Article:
By Joel Berg
As civil unrest swept Egypt in early 2011, officials at the University of Minnesota believed they had plucked all their students from the country -- until a call came in to Stacey Tsantir, the university's director of international health, safety and compliance.
A colleague told her about an article in The New York Times that quoted a University of Minnesota student who was stuck in Cairo's airport, Tsantir said. "We said, 'Surely, he's not our student.'"
As it turns out, the student was from the school -- and enrolled in 17 credits of independent study. But unlike the three students who were evacuated under established policies and procedures, there was no record he had even left campus, Tsantir said, noting that the university urges faculty members to report student travel. After contacting the student, Tsantir called his mother.
"The first words out of her mouth were, 'I didn't think anyone cared about my son,' " said Tsantir. "If that's not close to my worst nightmare, I don't know what is."
The student eventually made it home, Tsantir said. But the incident underscores one of the reasons officials in higher education across the U.S. have been strengthening their oversight of international travel -- especially of students and professors traveling in small numbers outside of traditional study abroad programs.
Recent crises -- from political turmoil in the Middle East to the earthquake and tsunami in Japan -- have driven home the risks, according to college officials. But officials also know that anything can happen anywhere -- horror stories abound -- and they never know when or why they might need to contact students or professors overseas.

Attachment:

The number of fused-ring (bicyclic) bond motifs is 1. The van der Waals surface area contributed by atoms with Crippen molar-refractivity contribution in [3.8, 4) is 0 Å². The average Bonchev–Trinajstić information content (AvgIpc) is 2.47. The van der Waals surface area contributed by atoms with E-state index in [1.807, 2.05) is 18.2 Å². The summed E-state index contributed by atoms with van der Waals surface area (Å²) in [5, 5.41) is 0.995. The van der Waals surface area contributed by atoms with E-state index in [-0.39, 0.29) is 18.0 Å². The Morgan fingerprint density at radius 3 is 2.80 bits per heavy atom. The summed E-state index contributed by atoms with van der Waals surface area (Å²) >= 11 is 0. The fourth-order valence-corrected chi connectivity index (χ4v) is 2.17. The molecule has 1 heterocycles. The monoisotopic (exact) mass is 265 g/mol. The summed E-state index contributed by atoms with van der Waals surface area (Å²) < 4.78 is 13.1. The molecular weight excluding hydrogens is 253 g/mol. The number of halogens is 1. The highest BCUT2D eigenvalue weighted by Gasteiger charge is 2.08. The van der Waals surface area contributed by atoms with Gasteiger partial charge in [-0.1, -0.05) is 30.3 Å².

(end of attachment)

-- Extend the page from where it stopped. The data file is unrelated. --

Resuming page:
"If someone's injured or hurt, the question is always going to be asked of the university,'Shouldn't you have known?' " said Bill Powell, an area executive vice president for Arthur J. Gallagher & Co. who specializes in higher education.
Some colleges are moving to mandate reporting of overseas travel that they support or sponsor, or that is otherwise being undertaken in their names. But given the decentralized nature of universities, where professors are used to acting independently, schools typically rely on voluntary compliance, Powell said.
"They have the technology to do it," he said. "It's just, is it going to be the provost? Is it going to be the president? Who's going to tell them they have to do it?"
Not every school is even using the technology, added Leta Finch, higher education practice leader for Aon Risk Solutions. While many colleges ask students and professors to register with online databases, some still track trips manually.
"It keeps them awake at night, I can tell you that," Finch said.
There's certainly more to track. The number of students studying overseas has more than doubled since the late 1990s, according to the Institute of International Education, a New York-based nonprofit. During the 2010-2011 academic year, nearly 274,000 students left the U.S., up from about 130,000 in 1998-1999.